Mai Mai Peoples Building Food Security from Home

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Planting vegetables at the field has been a generation-to-generation tradition for the peoples at Mai Mai Vilage in Kaimana District, West Papua. After opening a field, the locals usually plant various vegetables before planting long-term vegetation such as cassava, papaya, banana, taro, gedi, or nutmeg.

However, as their gardens are located very remote from their villages, the community found it hard to optimize the field. To reach the field, they should ride a long boat which consumes around 10-15 liters of gasoline. Their houseplants were many times eaten by animals like deer and wild boar. Without strong fences, their plants would be ruined before harvesting. As a result, production of vegetables could hardly meet their daily needs. “So, we, when we have business to Kaimana, usually buy vegetables such as mustard and beans,” said Nelci Walun, one of the local women. 

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Most peoples of Mai Mai are gardeners and fishermen. They plant banana, taro, nutmeg, make copra and catch fish and sea cucumber. They sell their yields to meet their daily needs including vegetables and gasoline from Kaimana. It takes about 45 minutes by boat from Mai Mai to the downtown of Kaimana. 

Considering the condition, EcoNusa provided training for gardening at the house yard. Their house yard has so far not been utilized yet due to the absence of knowledge on how to cultivate sandy soil. “Gardening on the house yard will ease the plants nurture including pest control,” said Arya Ahsani Takwim, the EcoNusa’s Program Associate for Natural Resource Management. 

EcoNusa paid a visit to Mai Mai in April 2021. They provided training to local women on how to plant organic vegetables at their house yard. By optimizing the house yard, the community is expected to suffice their nourishment domestically. They also consume healthier vegetables as they do not use any chemical substance. They do not necessarily spend budget for vegetable consumption. They could even earn extra income by selling their crop.

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Not all villagers were enthusiastic to take part in the training. Some of them were reluctant to participate due to their unpleasant memories when they had got similar training from government institution two years before. Before harvest time, the training providers banned them from picking the crop because they should wait for official inauguration. “The vegetables were eventually decayed without yield,” said Since Suparto, a local woman.

The other villagers were also reluctant to join the training in fear of wasting their time and energy. “They are afraid if we just make use of them,” said Arya.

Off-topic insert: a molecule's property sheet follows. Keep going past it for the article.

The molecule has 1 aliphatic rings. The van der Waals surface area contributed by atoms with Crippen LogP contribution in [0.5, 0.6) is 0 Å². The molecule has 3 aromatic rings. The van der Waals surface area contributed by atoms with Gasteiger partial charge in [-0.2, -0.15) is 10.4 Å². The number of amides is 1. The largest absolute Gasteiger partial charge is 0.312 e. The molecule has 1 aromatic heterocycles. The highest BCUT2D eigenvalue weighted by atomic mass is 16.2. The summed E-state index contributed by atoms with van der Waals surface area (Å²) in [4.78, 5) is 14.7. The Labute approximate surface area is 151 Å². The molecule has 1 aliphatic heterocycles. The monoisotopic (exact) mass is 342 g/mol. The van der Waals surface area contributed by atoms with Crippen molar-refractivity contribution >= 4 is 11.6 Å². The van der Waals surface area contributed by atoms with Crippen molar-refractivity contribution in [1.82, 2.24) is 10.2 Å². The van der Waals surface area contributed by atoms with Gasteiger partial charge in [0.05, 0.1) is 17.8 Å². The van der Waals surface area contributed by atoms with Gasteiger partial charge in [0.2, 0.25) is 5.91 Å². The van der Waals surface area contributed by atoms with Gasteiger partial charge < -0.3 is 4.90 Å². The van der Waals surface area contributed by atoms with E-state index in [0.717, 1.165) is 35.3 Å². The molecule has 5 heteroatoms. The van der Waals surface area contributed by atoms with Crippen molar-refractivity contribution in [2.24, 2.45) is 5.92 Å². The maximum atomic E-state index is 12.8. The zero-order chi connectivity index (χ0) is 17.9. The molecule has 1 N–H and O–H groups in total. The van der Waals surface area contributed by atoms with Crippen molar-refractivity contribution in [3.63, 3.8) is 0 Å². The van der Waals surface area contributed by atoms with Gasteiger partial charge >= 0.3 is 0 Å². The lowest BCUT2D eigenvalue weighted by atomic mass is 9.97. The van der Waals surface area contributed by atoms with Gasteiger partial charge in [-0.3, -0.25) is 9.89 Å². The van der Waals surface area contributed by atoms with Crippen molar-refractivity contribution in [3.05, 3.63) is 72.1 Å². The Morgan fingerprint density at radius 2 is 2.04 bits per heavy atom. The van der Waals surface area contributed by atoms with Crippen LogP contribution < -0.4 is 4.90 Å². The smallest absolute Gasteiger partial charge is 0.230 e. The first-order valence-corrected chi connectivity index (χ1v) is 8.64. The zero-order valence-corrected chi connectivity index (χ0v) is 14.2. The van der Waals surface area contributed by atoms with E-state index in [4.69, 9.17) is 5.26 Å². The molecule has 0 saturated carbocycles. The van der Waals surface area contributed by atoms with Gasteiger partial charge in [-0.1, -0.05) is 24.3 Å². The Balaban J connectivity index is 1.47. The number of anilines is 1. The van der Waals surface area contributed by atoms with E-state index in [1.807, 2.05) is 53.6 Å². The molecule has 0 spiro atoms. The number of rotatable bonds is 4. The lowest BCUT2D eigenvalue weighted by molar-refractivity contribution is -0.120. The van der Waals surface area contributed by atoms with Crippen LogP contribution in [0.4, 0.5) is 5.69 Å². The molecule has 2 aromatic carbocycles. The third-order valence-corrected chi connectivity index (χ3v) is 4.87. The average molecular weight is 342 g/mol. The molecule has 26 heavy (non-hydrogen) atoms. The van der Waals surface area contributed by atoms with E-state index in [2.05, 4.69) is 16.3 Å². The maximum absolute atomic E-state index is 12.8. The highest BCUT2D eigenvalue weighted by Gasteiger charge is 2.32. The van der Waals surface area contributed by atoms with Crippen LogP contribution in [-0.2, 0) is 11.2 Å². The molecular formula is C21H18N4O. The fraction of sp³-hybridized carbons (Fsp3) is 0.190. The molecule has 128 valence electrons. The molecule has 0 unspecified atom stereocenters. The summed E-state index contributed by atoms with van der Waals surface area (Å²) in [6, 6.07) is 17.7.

EcoNusa attempted to convince them. There were 30 women eventually joining the training. They established Farmer Women Group so-called Otanggau which means one heart. In the 7-day training, they learned how to cultivate various vegetables such as chili, tomato, bitter melon, mustard, water spinach, long beans, pumpkin, and spinach.

They were trained to cultivate land, create vertical and horizontal planting medium, select healthy seeds, produce organic fertilizer and pesticide to control pests and ailment. They afforded the materials from their surroundings. For instance, to make pesticide, they could use garlic, chili, or papaya leave.

The Otanggau Farmer Women Group kept on gardening in their house yard so far. Two women who was formerly reluctant to join eventually took part in the activity upon seeing their neighbors’ green vegetables planted on the house yard. They replaced inactive members of the group.

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Early August, EcoNusa visited Mai Mai Village to see the progress of the Otanggau Farmer Women Group and assess the economic impact from gardening on their house yard.

On the engagement, those women shared their challenges and experiences. According to them, many plants failed to grow well due to lacking soil nutrient because not all members could produce organic fertilizer and pesticide at home. The growth was disrupted by heavy rains that made the foliage withered. Some others were eaten by rats.

However, they also shared that they were getting more knowledge on how to make planting media from charcoal made of wood fiber. They also created organic fertilizer, pesticide, fungicide, and herbicide from the existing materials. Now, all members of the farmers group could crop water spinach and mustard. “We could save more because we do not need to afford vegetables,” said Yusfita Farinatae.

In addition to the domestic consumption, most of women with more yields sold their vegetables to Kaimana as it was the case with Nelci Walun. Nelci could earn Rp200,000 after selling 11 packets of water spinach and 9 packets of mustard. The income here equals to the value of 10 kilograms of rice. “I spend the money for polybag and waring to expand the plants at my house yard. The more we plant, the more crop we will have and earning from vegetables will keep on growing,” she said. 

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The Otanggau group also shared their knowledge from training to the other fellows at Mai Mai Village. They provided training on the making of organic liquid fertilizer made of coconut or palm water and planting media from sawdust. 

Regarding the progress of the Otanggau, Mai Mai Village chief, Obeth Ons, committed to give supports to these women by providing seeds and other equipment allotted from the village fund and prospect fund. “With the program, I see women getting more enthusiastic to plant at their house yard. Other communities are also interested in doing the same at their houses,” Obeth said.

Editor: Leo Wahyudi

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